Quality Or Quantity?

Jim Brown
 
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Saudi Arabia's oil minister tried to assure the world today that Saudi stand ready to replace any lost output from Libya in any "quality and quantity" desired. Those are big words for a country without the actual capability to back it up.

I received an email from a reader today asking for the "real" answer to the quality and quantity question. "Isn't the oil issue really about quality and not quantity? Does it matter that the Saudis' can flood the market with sour crude when what we need is the kind of sweet crude that Libya produces?"

Our reader has hit the nail on the head. It is not a question of how much oil is available but how much of the right kind of oil.

It is absolutely both quality and quantity. There is not enough light crude and OPEC has very little excess capacity in light crude. Saudi claims to have 4 mbpd of "excess capacity". Unfortunately that is heavy sour crude that Europe cannot use. I use the unleaded and diesel analogy. If you run out of gas and push your car into the filling station and they are out of unleaded but have plenty of diesel you are out of luck. They have "fuel" but they don't have the fuel you need.

Saudi has oil, or at least claim they do, but it is thought to all be in various grades of heavy, sour crude that requires special refineries to process. It is more expensive to refine because of the special process required and the refinery has to dispose of the unwanted by products like mountains of sulfur and hazardous chemicals.

The link below points to a list of all the grades of crude oil sold in the world. Note that some of them have sulfur contents up of almost 6%. For comparison the Algerian Zarzaitine light crude has only 0.06%. With an API of 42.8 it is one of the lightest crude in the world. Saudi's lightest crude is 1.09% sulfur with the rest of their grades averaging around 3% sulfur. List of Oil Grades

For Saudi to say they will provide any quantity and quality is a market pleasing answer but it is total crap. It was meant to calm the market until cooler heads prevail and Libya changes leaders.

Libya produces nine grades of oil. All but two types are light sweet crude. Saudi Arabia produces eight common grades of oil. All eight grades are sour and only two are light. (Oil is considered light if the API gravity is 34 or higher, 31-33 is medium and 30 or below is heavy. Oil is considered sweet if the sulfur is less than 0.5% and sour if over 1.0%)

Barclays Capital has already exposed the false concept Saudi could just replace the Libyan crude barrel for barrel. "Firstly, the grades and quality of crude available from Saudi Arabia are likely to be different from Libya. For instance, the volume-weighted average of Libyan grades would have an API of around 37-38, while the current shut in Saudi production is biased towards medium crude. Moreover, Libyan crude is sweeter. Moreover, the time taken to bring those Saudi barrels to the market is likely to be significantly longer compared to the ongoing Libyan production. Thus, the concept of a barrel for barrel replacement is not a correct one."

I built two tables showing the grades of oil from each country. Ponder for a minute how Saudi Arabia is going to supply any "quality or quantity" of oil in place of the missing oil from Libya? Saudi does not even have a light sweet grade.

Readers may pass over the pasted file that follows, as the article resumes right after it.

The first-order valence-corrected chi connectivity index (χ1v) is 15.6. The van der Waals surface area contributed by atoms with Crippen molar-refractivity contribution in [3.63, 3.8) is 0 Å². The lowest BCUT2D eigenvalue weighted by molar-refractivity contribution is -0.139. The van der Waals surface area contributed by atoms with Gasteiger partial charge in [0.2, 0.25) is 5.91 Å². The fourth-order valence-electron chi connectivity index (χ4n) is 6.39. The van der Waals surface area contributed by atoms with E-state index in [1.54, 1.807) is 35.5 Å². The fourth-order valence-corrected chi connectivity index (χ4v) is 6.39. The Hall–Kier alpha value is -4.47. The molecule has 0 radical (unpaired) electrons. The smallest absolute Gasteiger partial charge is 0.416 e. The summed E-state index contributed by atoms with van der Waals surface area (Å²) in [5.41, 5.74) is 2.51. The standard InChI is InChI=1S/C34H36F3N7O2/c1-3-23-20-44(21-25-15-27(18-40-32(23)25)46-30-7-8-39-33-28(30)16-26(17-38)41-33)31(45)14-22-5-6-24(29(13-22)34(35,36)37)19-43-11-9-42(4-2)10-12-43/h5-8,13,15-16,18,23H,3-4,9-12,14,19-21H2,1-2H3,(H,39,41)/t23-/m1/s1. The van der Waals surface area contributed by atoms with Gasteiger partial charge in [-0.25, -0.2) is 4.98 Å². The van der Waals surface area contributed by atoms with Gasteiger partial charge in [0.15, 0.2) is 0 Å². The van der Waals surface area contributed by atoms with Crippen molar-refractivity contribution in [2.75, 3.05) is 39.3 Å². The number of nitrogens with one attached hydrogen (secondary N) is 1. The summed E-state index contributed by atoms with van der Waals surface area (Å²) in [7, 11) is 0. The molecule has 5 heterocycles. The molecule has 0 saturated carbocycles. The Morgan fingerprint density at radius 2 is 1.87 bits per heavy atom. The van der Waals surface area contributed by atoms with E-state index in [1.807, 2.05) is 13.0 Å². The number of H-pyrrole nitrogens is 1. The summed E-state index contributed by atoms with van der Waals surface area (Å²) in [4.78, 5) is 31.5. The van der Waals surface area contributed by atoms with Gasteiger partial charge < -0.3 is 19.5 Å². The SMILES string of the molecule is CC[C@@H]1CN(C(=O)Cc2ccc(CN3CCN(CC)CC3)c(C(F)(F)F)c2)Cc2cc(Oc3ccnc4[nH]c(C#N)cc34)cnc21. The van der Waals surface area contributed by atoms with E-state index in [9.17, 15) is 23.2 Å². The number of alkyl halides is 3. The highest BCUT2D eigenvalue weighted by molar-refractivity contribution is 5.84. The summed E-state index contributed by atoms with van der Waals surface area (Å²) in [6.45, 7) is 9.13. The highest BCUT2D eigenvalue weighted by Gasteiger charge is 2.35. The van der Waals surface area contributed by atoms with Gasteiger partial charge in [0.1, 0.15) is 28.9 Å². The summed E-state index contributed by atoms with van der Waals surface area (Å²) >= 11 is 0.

Libyan Oil Types

Saudi Arabian Oil Types

The answer to Saudi's plan was in the Financial Times tonight. The Times is reporting that Saudi is proposing to SWAP its oil for light oil destined for someone else and deliver it to the refineries in need. For instance, if refinery ABC in Brazil has a shipment of light crude from the Lula field but that refinery can also refine heavy sour crude common to South America then Saudi would arrange a swap of Saudi heavy sour crude for the light crude and pay a premium for the difference in price and shipping.

Some West African crude, such as Angolan crude can also be redirected to Europe, the sources said, while Saudi Arabia could temporarily send extra oil to Asia to compensate.

In other words, there would be NO INCREASED PRODUCTION of light sweet crude. There is no available capacity for light sweet crude in Saudi Arabia, which everyone knew all along.

This would only be a very short-term fix and require some serious planning, swapping and shipping in order to make it work.

This is an extremely important clue as to why peak oil is closer than you may have thought. The mechanics of this work around to calm the oil markets is only a short-term fix and would not be possible once demand increases as expected through the end of 2011. Demand is expected to increase by 1.5 mbpd in 2011 and the majority of that will be in light sweet crude.

Long term this is the real peak oil problem. The first peak will be in light crude, the kind most refiners use and the kind referenced to the Brent/WTI futures price. As the world runs short of light crude as it did in 2008 the price is going to rocket even though Saudi/OPEC may claim there is plenty of oil available.

I am predicting a Great Energy Recession to begin in late 2012 as light crude prices push gasoline back over $4. I predict peak oil or I should say "Peak Sweet" will occur as early as 2012 depending on how the current recovery accelerates.

We have some serious problems ahead and it is too late to fix them. An all out drilling program today in the U.S. and offshore could not add appreciably to our supplies for 5-7 years and it will be way too late to avoid disaster.

Could it be that the group denial of peak oil is starting to develop cracks? My email today has exploded with peak oil questions just because of the intraday spike to $120. Suddenly some consumers are coming to the realization peak oil is no longer theory and could actually be fact.

Jim Brown

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